Day 17 -6th May 2018 – Mexico City to London

We had a lazy start and caught the metro to Chapultepec. The weather was dull and a little chilly when we left the hotel.

The park, which includes Chapultepec castle is a huge area which includes a number of museums, monuments and also the Mexico City zoo.

The first monument that we came across out of the metro station is the Ninos Heroes which commemorates the cadets who attempted to defend the castle against the Americans in 1847.

Sunday is the day that lots of Mexicans use the park and many of the museums are free for residents, and some for everyone. The are hundreds and hundreds of market stalls with a huge variety of wares being sold including sunglasses, touristy tatt, food, ice cream and drinks. It’s also an assault on your ears as the vendors constantly shout out to attract the attention of the hoards of visitors.

Next we stopped at the museum of modern art and had a brief look. Then we spent some time exploring the park. We came across some men doing the Voladores dance. This was one of the strangest, and most dangerous, things that I think we saw in Mexico. It involves 5 men, four of whom, after performing a ritual dance at the bottom, climb the 100+ feet to the top of a pole, without harnesses! One of them posts a pipe and bangs a small drum and performs a prayer for the fertility of the land. They then tie themselves to ropes before launching themselves from the top and spinning slowly to the ground!

After this we walked to the Museo National dear Anthropologica. We spent some time looking at the exhibits, although there were not translations for everything! We also had some food in the restaurant there.

By now the sun had come out and we walked back into the main park. It was heaving with, mainly, locals, enjoying the Sunday afternoon sun and street hawkers and entertainers added to the chaos.

Boating lake

As the zoo was free on Sundays, we walked around there and saw lots of local and worldwide animals including a giant panda. (Mexico zoo was the first in the works to manage to breed them in captivity).

Black panther
Leopard

H

aving spent time in the zoo walked along Paseo de la Reformation, a wide avenue running from the park so that Ed could get some shots of things that we’d only seen from the bus when we did the tour on our first day.

Angel statue with football in front celebrating the 2018 world cup
Independence monument

Christopher Columbus monument

Finally, we walked up to another monument that we’d first seen from the bus before waking back to our hotel to collect our bags!

Taxi to airport and a good flight which arrived early and during such I even managed to get some sleep!

Reflections

Mexico is a bigger country than I realised and has some beautiful landscapes and history. The food is very tasty, although I wasn’t sorry not to have refried beans with my British Airways breakfast this morning! The Mexicans are a hospitable people and are usually keen to help.

Our tour leader was fantastic and went over and above the call of duty to ensure that we had a great trip.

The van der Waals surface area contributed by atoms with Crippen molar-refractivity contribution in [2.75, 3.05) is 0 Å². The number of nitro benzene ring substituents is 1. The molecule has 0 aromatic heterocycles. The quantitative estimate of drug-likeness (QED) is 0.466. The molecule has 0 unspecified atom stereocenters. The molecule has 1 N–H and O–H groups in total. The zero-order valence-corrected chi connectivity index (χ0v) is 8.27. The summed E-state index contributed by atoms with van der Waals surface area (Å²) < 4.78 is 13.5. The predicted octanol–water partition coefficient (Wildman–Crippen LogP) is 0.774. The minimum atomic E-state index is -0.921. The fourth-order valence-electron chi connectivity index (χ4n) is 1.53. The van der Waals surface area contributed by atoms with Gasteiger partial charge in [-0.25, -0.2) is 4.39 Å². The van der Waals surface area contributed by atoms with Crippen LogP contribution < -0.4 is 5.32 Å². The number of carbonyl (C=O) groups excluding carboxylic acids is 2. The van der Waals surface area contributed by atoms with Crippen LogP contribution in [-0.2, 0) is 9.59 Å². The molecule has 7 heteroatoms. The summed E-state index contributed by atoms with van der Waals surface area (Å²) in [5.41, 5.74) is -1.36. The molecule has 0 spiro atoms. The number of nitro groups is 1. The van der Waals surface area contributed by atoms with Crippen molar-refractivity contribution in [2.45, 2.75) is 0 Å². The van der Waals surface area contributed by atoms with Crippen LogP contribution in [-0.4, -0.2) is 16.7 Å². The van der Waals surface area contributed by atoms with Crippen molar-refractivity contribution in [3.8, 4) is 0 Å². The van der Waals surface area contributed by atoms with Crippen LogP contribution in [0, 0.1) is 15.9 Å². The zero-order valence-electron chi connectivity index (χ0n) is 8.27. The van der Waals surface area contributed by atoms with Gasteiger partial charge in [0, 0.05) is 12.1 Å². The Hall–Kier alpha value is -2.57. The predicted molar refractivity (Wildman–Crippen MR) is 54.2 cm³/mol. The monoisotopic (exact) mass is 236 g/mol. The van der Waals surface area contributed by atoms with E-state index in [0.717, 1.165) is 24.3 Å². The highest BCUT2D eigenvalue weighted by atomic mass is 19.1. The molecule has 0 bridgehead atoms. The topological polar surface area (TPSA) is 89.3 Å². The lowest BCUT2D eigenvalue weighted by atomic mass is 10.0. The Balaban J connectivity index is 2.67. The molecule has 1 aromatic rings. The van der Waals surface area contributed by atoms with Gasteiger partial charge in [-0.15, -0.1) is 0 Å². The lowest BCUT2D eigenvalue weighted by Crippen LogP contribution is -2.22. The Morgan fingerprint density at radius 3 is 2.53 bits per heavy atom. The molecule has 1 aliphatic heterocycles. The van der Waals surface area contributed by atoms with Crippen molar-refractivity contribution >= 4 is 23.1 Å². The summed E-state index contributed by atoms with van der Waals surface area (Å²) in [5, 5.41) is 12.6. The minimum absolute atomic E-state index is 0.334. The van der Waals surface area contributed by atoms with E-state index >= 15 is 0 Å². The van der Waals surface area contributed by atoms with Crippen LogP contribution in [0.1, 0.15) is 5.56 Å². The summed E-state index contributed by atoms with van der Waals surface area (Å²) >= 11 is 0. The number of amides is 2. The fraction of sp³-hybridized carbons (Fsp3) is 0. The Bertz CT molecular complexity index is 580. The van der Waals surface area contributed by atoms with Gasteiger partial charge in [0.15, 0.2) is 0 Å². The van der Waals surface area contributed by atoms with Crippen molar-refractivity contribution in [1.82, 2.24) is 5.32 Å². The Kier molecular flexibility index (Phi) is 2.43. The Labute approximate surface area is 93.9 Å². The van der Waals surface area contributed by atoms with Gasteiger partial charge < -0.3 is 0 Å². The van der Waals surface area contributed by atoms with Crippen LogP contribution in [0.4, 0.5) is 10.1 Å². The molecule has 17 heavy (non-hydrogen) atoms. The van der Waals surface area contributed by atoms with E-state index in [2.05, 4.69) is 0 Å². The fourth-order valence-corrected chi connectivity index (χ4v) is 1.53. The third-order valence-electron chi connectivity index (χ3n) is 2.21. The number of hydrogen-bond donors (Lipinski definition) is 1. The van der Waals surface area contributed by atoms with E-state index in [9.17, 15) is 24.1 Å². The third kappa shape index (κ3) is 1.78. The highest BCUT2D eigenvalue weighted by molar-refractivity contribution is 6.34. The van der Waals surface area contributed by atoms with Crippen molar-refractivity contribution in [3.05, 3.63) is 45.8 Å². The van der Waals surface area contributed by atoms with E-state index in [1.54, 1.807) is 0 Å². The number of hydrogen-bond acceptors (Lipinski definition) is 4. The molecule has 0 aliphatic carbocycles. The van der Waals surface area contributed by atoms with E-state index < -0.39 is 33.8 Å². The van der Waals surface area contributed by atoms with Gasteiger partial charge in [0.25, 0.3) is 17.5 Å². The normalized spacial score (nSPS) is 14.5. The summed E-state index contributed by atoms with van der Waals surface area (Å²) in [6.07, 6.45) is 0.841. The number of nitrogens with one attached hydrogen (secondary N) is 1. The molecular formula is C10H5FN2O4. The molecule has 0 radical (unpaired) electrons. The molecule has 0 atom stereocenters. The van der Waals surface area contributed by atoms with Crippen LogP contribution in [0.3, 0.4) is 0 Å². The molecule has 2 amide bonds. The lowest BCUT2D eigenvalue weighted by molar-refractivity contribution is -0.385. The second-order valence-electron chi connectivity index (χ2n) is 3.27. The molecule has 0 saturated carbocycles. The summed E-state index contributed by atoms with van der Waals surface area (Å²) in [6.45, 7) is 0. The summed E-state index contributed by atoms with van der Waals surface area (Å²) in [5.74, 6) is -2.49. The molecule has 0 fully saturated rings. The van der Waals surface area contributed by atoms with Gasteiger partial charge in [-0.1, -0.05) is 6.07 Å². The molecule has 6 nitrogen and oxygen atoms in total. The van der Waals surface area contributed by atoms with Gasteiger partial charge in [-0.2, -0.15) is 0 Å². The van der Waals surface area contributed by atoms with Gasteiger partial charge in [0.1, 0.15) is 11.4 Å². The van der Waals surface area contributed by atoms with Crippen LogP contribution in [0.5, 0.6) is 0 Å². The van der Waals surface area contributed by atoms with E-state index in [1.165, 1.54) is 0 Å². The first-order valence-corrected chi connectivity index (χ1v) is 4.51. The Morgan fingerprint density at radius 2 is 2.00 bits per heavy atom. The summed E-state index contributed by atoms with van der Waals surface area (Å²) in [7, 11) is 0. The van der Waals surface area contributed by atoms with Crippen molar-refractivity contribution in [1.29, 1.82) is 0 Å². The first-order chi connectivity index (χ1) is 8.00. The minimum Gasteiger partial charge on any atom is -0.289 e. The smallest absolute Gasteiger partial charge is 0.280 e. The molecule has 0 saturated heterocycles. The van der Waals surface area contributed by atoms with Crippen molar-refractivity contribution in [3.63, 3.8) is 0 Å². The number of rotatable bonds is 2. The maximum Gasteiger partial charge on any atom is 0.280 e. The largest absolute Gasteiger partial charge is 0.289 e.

Recommended? Definitely!

Day 16 – 5th May 2018 – Playa del Carmen to Mexico City

Not really much to say about today. After getting up we headed to the airport for a flight to Mexico City. We didn’t arrive until mid afternoon so by the time we had a shower, it was time to head for dinner and a few drinks.

Last day in Mexico tomorrow before a late night flight back to London.

Day 15 – 4th May 2018 – Merida – Playa del Carmen

We left the hotel at 6.30 am and after a very quick coffee stop we arrived at Chitchen Itza at 8.30am. we meet our guide and were taken into the site.

At this time of the morning the temperature was pleasant and not too hot.

Our guided tour lasted about 2 hours and we were shown the various monuments. At Chitchen Itza you cannot walk on the structures so it was all at ground level.

The main temple was the main attraction and we heard how there are actually three pyramids in one, one on top of the other. As with other Mayan temples, the sides are orientated along the cardinal points of the compass. Also when standing by the steps, of you clap then the echo sounds like the call of the quetzal bird. The pyramid also acts as a calendar with various dates being significant!

We moved onto the largest ball park that has been discovered in central America.

Next was the priests temple and living area of the upper classes!

As with most of the sites that we have visited, much of it remains out of bounds or undiscovered. This site is 12 square km!

The observatory

Our tour lasted about two hours and afterwards we had some time to explore on our own. We walked to see the sacrificial well before heading back to the bus.

Chitchen Itza is by far the most commercial of the sites that we’ve visited and there were stalls selling all the usual tatt all over the place, hundreds of sellers plying their wares. I suspect that the reason is the proximity to Cancun, about a 3 hour drive meaning that thousands of visitors come on day trips from the beach resort each day. Certainly by the time we left, the car park was full and there were lots of very large tour groups entering the site and generally getting in the way!!

We left at 11.30 and drive a short distance to a small house where a family cooked us an amazing Mayan buffet which included cochinita, the local speciality, guacamole, salad and home made juice water. The family has plans to open a small restaurant at the front of their house and host occasional tour groups to help them save.

After food we were shown where they prepare the food including a pit which is used to make cochinita and how they cook the tortillas. We also saw their pigs, and one of their daughters and her pet chicken!